from Anne in Adelaide, South Australia: A late-enjoyed Christmas present or Learning to Cook

October 4. Last Christmas, our Capetown son and daughter-in-law gave us a present of two tickets to attend a cooking course at Scoffed Cooking School in Adelaide. Scoffed offer a range of themed evening and day-time cooking options for children and adults, for beginner and more advanced cooks.

We planned to select a course in the New Year, but before we could, COVID-19 shut down the cooking school along with everything else. Fast forward 7 months and the business has reopened. We now had two credits to attend a cooking session of our choice. The numbers they allow into the school’s classes have been reduced and Covid-safe rules are strictly applied. (This is although there is only one active case in South Australia … a young man arriving from overseas and already in quarantine. Deaths? Four people died overnight and 479,000 tests in total have been undertaken.)

New Zealand green-lipped mussels ready to finish in the oven – one of the largest mussel species reaching 240mm in length!

Previously, I had chosen a course on how to cook fish, but this was not available. So, instead last night I attended a course on Spanish cooking, more particularly how to cook paella and pintxos (typically, a small snack eaten in bars in Spain and Portugal … like tapas).

When the 13 of us gathered – socially distanced in the professional kitchen – we were first informed about the ‘Covid’ rules for the evening. I have never washed my hands so often! Then there was a demonstration in ‘how to chop with a sharp knife’ … how not to slice the end of your fingers off while slicing the parsley.

Seafood Paella

I have to admit, in all honesty, that I’m not a good cook. I have learnt and adapted over the years and there are moments when I am quite pleased with my cooking. However, in my family there are very good cooks. My sister-in-law, Meri, is a phenomenal cook, a natural, and my daughter, Shannon, in Seattle is another – although she uses almost every utensil in the kitchen in the process. But the result is worth the wash-up.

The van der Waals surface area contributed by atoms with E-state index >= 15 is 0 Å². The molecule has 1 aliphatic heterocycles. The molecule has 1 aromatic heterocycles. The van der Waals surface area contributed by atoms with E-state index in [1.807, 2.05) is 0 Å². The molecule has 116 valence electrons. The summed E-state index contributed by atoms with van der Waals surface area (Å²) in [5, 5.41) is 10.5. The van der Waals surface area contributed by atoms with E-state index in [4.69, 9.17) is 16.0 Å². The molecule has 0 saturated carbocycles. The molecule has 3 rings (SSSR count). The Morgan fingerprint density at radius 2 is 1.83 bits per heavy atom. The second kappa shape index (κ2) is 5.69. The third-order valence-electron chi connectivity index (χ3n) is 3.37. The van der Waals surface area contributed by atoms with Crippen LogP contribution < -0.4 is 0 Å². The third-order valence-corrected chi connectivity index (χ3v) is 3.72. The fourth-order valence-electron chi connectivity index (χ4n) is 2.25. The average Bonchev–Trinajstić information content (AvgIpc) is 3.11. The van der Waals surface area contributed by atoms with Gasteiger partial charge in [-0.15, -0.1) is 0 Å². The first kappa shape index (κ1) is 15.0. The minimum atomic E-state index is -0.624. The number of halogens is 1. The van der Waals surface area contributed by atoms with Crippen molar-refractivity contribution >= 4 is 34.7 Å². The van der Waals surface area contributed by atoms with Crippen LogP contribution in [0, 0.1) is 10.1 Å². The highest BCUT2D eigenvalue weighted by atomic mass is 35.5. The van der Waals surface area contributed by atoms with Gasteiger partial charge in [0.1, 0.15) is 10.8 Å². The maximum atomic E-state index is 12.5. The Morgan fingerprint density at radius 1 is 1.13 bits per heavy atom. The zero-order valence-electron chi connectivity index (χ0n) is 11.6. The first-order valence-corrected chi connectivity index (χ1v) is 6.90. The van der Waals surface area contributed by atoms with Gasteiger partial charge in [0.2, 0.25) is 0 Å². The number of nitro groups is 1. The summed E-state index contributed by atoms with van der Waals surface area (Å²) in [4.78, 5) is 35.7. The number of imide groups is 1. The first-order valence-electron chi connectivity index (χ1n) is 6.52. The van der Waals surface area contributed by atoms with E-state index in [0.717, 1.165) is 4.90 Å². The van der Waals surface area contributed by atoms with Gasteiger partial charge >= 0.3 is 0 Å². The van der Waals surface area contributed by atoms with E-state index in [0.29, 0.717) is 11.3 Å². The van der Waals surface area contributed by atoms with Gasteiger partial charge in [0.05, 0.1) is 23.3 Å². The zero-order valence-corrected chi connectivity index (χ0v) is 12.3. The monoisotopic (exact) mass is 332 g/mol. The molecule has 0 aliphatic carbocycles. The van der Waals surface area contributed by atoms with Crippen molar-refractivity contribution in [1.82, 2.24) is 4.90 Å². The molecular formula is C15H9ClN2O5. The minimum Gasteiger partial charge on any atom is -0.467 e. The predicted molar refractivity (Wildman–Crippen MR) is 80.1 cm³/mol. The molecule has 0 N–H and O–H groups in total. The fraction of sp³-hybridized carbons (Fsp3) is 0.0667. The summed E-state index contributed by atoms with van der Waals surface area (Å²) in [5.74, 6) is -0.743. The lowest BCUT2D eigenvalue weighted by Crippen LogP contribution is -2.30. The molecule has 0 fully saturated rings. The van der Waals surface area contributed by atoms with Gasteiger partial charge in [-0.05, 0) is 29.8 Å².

the three student paella-cooks

Anyway, last night, under instruction, I had a lot of fun cooking up a series of Spanish-themed entrees and a delicious seafood paella. My co-cook of the evening was a younger woman who had had to ditch her Spanish travel plans for 2020. She continues language instruction on Zoom and had decided that acquainting herself with Spanish cooking was the next best thing to do!

(The crux of the evening was to show us how to form a crust in our paellas– the essential mark of a good paella.)

in style …

Between each course, we adjourned to their small cafe carrying our food to enjoy there with an accompanying half glass of wine. So, with the cooking demonstrations and the frequent hand-washing, the whole process took over three hours. We ended the evening by deep frying churros for our dessert – the churros (delicious deep-fried pastry) were dipped in chocolate or / and dulce de leche.

I realise that these are the kinds of evenings we have missed with the shutdown. Everyone at Scoffed Cooking School was so light-hearted, so relaxed, so prepared to have a fun evening. Even though in South Australia we have not been in a ‘hard’ or lengthy lockdown like other countries, I felt as if I had been let out of school. There are still fun things to do and life to be lived!

And of course, there is now time to buy a special paella pan so I can practice at home and burn the pan with equanimity.

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